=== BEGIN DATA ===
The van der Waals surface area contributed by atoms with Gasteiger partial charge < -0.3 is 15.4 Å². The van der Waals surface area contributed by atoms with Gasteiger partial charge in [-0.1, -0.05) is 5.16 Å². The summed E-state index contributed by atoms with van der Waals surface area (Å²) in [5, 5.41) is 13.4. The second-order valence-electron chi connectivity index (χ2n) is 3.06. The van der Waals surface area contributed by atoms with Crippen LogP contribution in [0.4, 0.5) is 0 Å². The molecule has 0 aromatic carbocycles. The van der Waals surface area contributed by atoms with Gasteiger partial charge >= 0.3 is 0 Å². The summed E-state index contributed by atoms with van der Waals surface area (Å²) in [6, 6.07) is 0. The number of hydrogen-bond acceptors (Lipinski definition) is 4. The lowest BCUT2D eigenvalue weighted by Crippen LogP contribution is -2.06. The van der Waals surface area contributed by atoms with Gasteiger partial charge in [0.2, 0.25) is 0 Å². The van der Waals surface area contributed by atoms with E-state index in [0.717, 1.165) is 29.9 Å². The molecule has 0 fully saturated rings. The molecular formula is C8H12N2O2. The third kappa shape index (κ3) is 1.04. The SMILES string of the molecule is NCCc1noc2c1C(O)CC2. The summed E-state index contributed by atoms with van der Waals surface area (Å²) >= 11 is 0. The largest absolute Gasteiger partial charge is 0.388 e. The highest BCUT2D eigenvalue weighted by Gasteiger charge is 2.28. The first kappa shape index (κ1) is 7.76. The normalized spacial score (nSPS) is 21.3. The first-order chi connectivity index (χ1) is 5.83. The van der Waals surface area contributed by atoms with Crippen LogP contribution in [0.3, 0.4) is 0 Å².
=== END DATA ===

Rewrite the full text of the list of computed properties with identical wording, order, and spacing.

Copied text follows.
The van der Waals surface area contributed by atoms with Gasteiger partial charge < -0.3 is 15.4 Å². The van der Waals surface area contributed by atoms with Gasteiger partial charge in [-0.1, -0.05) is 5.16 Å². The summed E-state index contributed by atoms with van der Waals surface area (Å²) in [5, 5.41) is 13.4. The second-order valence-electron chi connectivity index (χ2n) is 3.06. The van der Waals surface area contributed by atoms with Crippen LogP contribution in [0.4, 0.5) is 0 Å². The molecule has 0 aromatic carbocycles. The van der Waals surface area contributed by atoms with Gasteiger partial charge >= 0.3 is 0 Å². The summed E-state index contributed by atoms with van der Waals surface area (Å²) in [6, 6.07) is 0. The number of hydrogen-bond acceptors (Lipinski definition) is 4. The lowest BCUT2D eigenvalue weighted by Crippen LogP contribution is -2.06. The van der Waals surface area contributed by atoms with Gasteiger partial charge in [0.2, 0.25) is 0 Å². The van der Waals surface area contributed by atoms with E-state index in [0.717, 1.165) is 29.9 Å². The molecule has 0 fully saturated rings. The molecular formula is C8H12N2O2. The third kappa shape index (κ3) is 1.04. The SMILES string of the molecule is NCCc1noc2c1C(O)CC2. The summed E-state index contributed by atoms with van der Waals surface area (Å²) >= 11 is 0. The largest absolute Gasteiger partial charge is 0.388 e. The highest BCUT2D eigenvalue weighted by Gasteiger charge is 2.28. The first kappa shape index (κ1) is 7.76. The normalized spacial score (nSPS) is 21.3. The first-order chi connectivity index (χ1) is 5.83. The van der Waals surface area contributed by atoms with Crippen LogP contribution in [0.3, 0.4) is 0 Å².